Our Favorite Literary Hub Stories from 2017
From Mrs Dalloway to Serena Williams, and More
Emily Temple, Senior Editor
Rereading Mrs. Dalloway at the Same Age as Mrs. Dalloway, Carole Burns
Every love affair with a novel is personal. And like Burns, I read and reread the books that move me, and they seem to change with me, or I with them. Anyway, this is only to say that I very much appreciated this lovely appreciation of Virginia Woolf’s most famous character, and perhaps second most famous novel, both for itself, and for the reminder that it is okay to simply love and talk about the things one loves, this year and every other.
The Murakami Effect, Stephen Snyder
No one ever pokes holes in Murakami, whose work I have always considered to be wildly overrated. But this essay is primarily concerned with evaluating the author through the lens of translation, a kind of two-way “traffic,” as Snyder puts it. “Murakami’s work begins and ends in translation. He creates fictions that are both translatable and embody translation in their themes and methods. His work moves between languages and cultures (and, perhaps particularly, into and out of English) with relative ease and fluidity, with few textual and stylistic impediments or difficult cultural contexts, but, rather, various mechanisms and textual markers that seem to invite and insist on translation as both theme and practice.“
By the way, I took a class on Japanese literature in translation from Snyder at Middlebury College when I was an undergraduate there. He’d never remember me—it was a class full of Japanese language students, and I was a lost English major—but I wish all American readers could take such a class; the quality of literature we read, and the authors he brought to my attention, have fueled my reading ever since. Might I suggest to anyone reading this: read the other Murakami.
Why Are We So Unwilling to Take Sylvia Plath at Her Word?, Emily Van Duyne
In this essay, Van Duyne responds to the “shocking” revelations that appeared this year about Ted Hughes’s abuse of Sylvia Plath—”shocking” because anyone paying attention should have known all along. She unpacks the dual narratives we have assigned to Plath—poor crazy girl and literary genius art monster—and how our “cultural bias against women’s voices and the domestic truths of women’s lives” has fueled this reading of her life and work. And of course, it’s not only Plath who is a victim of this kind of reading. After all, there’s not only “Plath the crazy girl,” but also “the crazy girls who love her, all of whom are seen as young, starry-eyed fools in need of scolding. What are you thinking, you wacky broads? Don’t you know you can get in all sorts of trouble, loving someone like that?” Not for nothing, this essay finally made me feel better about the fact that I myself have never quite “outgrown” Sylvia Plath. We should all refuse to be talked out of her.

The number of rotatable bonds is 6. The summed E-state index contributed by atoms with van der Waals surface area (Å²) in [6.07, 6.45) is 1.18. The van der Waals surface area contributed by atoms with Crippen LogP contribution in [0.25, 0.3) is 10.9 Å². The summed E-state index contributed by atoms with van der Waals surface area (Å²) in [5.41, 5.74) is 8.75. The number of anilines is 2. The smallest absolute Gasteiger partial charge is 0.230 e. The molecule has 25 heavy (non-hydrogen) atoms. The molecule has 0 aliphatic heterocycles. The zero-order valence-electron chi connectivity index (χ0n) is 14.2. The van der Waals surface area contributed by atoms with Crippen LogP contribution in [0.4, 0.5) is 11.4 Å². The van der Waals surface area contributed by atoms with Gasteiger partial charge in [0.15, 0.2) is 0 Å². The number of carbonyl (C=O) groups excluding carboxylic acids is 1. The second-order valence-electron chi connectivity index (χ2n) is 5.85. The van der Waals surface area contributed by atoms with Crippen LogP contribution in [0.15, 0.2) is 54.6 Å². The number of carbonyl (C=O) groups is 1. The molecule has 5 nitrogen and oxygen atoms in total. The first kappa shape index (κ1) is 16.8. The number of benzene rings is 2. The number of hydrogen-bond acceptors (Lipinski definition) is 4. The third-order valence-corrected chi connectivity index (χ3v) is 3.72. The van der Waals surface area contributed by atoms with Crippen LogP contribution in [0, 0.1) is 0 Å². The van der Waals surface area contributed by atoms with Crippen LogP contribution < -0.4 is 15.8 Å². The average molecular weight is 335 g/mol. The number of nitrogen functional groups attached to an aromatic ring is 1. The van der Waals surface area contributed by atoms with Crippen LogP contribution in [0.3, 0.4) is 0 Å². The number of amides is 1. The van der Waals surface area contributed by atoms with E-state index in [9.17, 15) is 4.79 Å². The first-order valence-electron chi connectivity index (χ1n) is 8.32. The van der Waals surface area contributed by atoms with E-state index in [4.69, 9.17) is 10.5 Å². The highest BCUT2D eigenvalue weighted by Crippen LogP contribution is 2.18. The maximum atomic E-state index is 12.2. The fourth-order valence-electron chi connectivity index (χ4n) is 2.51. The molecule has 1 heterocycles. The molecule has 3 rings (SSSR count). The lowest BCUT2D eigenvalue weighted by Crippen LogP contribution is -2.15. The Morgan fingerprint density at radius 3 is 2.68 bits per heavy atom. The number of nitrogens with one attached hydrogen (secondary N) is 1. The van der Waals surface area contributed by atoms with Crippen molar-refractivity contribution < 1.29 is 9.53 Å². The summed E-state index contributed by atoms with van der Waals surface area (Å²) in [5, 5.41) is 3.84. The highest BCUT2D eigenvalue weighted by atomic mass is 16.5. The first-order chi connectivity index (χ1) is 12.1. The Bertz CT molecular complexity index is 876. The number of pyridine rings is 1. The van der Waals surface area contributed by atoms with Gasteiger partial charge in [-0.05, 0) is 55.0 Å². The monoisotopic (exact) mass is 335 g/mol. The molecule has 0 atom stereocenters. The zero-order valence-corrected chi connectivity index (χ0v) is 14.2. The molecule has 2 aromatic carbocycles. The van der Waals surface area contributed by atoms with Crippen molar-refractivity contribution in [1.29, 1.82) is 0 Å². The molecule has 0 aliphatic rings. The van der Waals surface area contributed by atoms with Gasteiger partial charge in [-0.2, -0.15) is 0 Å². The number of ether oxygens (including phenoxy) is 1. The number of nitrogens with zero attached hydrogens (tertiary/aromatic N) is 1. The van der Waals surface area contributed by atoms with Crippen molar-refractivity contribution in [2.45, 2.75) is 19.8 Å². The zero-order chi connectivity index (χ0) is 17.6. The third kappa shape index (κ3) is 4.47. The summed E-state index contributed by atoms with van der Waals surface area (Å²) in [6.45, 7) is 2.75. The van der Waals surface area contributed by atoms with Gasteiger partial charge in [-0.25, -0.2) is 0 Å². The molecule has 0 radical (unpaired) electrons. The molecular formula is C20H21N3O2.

Jonny Diamond, Editor-in-Chief
We See What We Want: On the Ever-Widening Political Divide, Gabrielle Bellot
It is very difficult to choose from Gabrielle Bellot’s work as a staff writer for Lit Hub, from her ghostly elegy of Derek Walcott to the queer literary origins of Wonder Woman. But in this year of terrible years, Bellot’s articulation of a fractured, divided nation (and the consequences of that divide), written on the eve of Donald Trump’s inauguration, stands above.
As did Bellot above, Brandon Taylor wrote a small collection’s worth of wonderful essays this year at Lit Hub, from the curative magic of Stevie Nicks and Elizabeth Bishop to the pleasure of slow-reading short stories, but my favorite was his ode to the miraculous Serena Williams.
The Loneliness of Donald Trump, Rebecca Solnit
I’ve said it before, elsewhere, but this essay will stand for a long time as a document of the 45th presidency of the United States, and the dark, shallow, poison pool at its center.
Blair Beusman, Associate Editor
Dear Fellow Traveler, Anna Journey
Anna Journey writes around entries from the 14 guest books at Deetjen’s Big Sur Inn, which range from banal reflections to poetry to letters to dead loved ones. The combined intimacy and anonymity of the journals encourage visitors to reflect on deeply personal and profound themes: love, addiction, insecurity, shame, aging, loss. Like visitor M. Sullivan, I found myself “overwhelmed by the common thread of humanity passing through this tiny one room shack in the middle of nowhere.” (All of my favorite stories, obviously, made me cry).
Where Are All the Rural Gay Poets?, Bruce Snider